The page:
We ought not to worry too much about intransigent cynics. They are the stone-throwers who have been with us since the beginning. When stones get thrown in their direction, they run for the hills. Let them. There are far more sensible people open to problem-solving than them. They should be our focus.

        Corporations do have the money and power, but we have the people. In the protest song “5 to 1” Jim Morrison of The Doors wrote in 1968, “they got the guns, but we’ve got the numbers…”

        We can use those numbers, and we can win.

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  5. You make some great points in your last comment, especially about cynics. Education about gov’t is extremely important.

    So what’s the next step? How can we work to make this plan happen?

    By the way, getting people and support from the Working Families Party would be a bonus, since they share our ideals. Check out their website– http://www.workingfamiliesparty.org/

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    • How can we make this plan happen? That’s the $64,000 question, isn’t it? We would need support from influential activists. That might get the ball rolling. Once started, it could really pick up momentum. The WFP organization in your state looks like an ideological match, being very progressive. Have you tried contacting them? My appeals to similar organizations like the PCCC have failed to attract much attention. I don’t know what else to do other than keep spreading the word. The big problem, as I discussed in this article, is that the Left is so fractured. Each group is defending its own turf, and there is great reluctance to coordinate with a unified offensive strategy. Any ideas?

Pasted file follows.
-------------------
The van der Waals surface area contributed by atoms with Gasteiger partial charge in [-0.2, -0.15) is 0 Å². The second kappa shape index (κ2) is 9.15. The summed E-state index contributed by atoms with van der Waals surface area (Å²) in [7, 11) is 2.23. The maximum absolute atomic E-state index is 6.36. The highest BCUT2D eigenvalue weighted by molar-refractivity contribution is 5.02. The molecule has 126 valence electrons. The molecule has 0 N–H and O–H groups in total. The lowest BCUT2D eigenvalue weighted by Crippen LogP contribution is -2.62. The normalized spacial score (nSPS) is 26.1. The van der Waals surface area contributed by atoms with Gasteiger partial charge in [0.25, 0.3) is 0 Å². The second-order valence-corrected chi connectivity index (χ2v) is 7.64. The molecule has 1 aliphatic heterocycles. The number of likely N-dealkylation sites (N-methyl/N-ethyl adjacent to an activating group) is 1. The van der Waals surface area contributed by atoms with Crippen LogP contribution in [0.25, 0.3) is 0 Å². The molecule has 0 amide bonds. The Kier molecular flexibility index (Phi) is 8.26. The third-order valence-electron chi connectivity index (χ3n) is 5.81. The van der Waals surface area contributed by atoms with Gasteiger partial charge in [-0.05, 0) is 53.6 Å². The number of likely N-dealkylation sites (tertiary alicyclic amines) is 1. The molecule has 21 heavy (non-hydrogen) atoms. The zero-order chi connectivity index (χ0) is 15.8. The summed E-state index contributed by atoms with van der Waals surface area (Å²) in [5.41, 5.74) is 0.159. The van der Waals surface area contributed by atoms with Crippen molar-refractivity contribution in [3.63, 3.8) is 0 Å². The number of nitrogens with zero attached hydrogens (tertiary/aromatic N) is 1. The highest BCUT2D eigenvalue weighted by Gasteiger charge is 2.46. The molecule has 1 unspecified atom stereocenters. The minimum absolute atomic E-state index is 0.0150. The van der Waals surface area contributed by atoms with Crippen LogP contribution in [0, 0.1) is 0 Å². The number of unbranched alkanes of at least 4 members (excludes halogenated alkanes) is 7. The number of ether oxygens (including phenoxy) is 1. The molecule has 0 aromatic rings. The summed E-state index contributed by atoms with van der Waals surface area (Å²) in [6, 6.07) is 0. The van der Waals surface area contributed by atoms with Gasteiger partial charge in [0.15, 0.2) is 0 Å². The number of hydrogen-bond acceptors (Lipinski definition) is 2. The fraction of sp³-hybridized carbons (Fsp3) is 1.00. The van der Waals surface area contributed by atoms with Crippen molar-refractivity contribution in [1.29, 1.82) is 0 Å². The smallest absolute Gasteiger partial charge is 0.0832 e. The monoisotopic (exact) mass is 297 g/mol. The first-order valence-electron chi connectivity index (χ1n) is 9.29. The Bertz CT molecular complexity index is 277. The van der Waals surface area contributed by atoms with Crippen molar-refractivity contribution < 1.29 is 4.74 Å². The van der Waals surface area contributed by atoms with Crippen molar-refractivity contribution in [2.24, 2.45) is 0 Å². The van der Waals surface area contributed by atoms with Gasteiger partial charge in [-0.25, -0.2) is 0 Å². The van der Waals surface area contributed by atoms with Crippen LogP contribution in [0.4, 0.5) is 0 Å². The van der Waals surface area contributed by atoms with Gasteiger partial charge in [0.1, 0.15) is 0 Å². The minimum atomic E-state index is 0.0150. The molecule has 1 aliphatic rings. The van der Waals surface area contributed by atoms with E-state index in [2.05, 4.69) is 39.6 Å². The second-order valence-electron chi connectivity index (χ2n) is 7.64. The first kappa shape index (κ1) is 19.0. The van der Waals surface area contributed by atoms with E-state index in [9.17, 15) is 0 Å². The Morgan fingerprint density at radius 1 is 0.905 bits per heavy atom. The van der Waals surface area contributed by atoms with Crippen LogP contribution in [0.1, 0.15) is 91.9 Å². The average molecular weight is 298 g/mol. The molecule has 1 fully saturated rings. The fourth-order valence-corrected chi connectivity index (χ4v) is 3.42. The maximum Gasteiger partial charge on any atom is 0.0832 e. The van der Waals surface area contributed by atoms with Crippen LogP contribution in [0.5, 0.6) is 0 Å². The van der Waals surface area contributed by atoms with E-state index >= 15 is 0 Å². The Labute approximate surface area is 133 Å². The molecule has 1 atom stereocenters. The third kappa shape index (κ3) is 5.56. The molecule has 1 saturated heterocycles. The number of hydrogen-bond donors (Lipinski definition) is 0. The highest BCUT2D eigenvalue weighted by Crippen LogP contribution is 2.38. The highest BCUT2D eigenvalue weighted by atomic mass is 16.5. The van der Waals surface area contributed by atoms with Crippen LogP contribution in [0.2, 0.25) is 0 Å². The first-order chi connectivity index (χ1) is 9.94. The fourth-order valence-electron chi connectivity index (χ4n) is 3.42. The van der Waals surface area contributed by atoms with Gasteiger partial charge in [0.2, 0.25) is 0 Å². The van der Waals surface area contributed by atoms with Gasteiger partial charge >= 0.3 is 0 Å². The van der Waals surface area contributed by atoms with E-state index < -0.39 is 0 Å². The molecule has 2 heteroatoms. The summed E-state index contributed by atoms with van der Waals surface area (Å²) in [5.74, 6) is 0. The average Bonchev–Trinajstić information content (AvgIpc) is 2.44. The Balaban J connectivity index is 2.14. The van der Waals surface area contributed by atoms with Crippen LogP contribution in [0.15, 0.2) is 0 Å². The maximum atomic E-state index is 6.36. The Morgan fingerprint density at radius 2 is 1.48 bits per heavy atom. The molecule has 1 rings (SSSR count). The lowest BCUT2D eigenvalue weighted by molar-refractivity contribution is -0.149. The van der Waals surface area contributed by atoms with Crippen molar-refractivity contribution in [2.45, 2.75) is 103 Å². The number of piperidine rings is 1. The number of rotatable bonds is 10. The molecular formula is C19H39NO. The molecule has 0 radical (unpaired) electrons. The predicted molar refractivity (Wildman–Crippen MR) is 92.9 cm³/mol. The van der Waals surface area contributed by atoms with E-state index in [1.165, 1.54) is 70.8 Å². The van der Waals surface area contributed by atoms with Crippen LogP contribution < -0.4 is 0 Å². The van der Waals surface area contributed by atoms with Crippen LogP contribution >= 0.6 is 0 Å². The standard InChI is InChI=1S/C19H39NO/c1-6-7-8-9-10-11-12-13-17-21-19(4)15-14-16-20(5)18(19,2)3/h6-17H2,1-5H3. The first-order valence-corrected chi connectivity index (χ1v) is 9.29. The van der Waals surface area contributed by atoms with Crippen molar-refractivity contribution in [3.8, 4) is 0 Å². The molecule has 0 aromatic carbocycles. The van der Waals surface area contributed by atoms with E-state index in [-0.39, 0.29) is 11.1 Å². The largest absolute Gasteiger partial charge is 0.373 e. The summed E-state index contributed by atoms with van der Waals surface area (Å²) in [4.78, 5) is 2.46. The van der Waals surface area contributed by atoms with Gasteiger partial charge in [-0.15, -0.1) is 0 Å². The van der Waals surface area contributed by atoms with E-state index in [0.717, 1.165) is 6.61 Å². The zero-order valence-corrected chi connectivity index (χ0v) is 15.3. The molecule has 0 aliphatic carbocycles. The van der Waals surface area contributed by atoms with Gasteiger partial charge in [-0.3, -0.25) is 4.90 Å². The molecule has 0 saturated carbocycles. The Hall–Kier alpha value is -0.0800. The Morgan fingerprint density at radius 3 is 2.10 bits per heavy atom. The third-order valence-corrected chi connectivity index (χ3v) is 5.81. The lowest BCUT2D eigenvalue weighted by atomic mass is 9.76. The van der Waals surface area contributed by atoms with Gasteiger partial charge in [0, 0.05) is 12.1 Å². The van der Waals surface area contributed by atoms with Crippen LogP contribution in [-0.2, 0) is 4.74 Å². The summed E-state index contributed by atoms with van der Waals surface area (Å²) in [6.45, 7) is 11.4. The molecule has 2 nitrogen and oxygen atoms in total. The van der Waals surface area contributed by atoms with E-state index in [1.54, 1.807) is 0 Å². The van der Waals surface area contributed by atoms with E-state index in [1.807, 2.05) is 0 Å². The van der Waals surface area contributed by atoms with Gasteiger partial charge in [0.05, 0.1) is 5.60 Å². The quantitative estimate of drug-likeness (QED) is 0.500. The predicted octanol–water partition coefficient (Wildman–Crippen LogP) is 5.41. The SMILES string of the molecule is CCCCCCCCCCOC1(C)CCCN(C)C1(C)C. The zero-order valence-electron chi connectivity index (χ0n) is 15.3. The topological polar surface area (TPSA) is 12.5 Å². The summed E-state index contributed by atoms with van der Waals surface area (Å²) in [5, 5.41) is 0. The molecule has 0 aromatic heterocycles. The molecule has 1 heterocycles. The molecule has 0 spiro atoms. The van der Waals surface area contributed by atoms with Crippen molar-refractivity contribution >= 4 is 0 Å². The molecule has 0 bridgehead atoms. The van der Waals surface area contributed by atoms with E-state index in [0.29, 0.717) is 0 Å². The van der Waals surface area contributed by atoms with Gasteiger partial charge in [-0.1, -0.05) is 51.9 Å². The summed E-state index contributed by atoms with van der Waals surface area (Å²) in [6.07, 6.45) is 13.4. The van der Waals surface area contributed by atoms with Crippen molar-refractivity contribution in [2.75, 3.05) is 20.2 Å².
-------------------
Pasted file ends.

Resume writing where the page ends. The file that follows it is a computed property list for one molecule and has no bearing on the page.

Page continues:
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      • I’ll contact the WFP today. I’ll try to contact the NY chapter of the ACLU, also, since I’m a member. I’m also a member of PFAW, so I’ll try them as well. Those groups are a good start. I’ll let you know if and when I hear back from them.

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      • I’ve seen that, at least with specific issues such as fracking and the Keystone Pipeline, many groups do come together and act as one giant group towards a goal. I see that as a sign that working together can be done, although I don’t know how often that happens for political/social reforms or movements. Perhaps we can find a way to harness the strategies used in the fracking and pipeline protests/movements.

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  6. Can you leave me a message on my “About” page in the contact box so I can have your email address? You don’t have to put your email address in the boxes, I don’t think. 🙂

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  7. Pingback: We told them so: Democrats are searching for their soul… belatedly | The Secular Jurist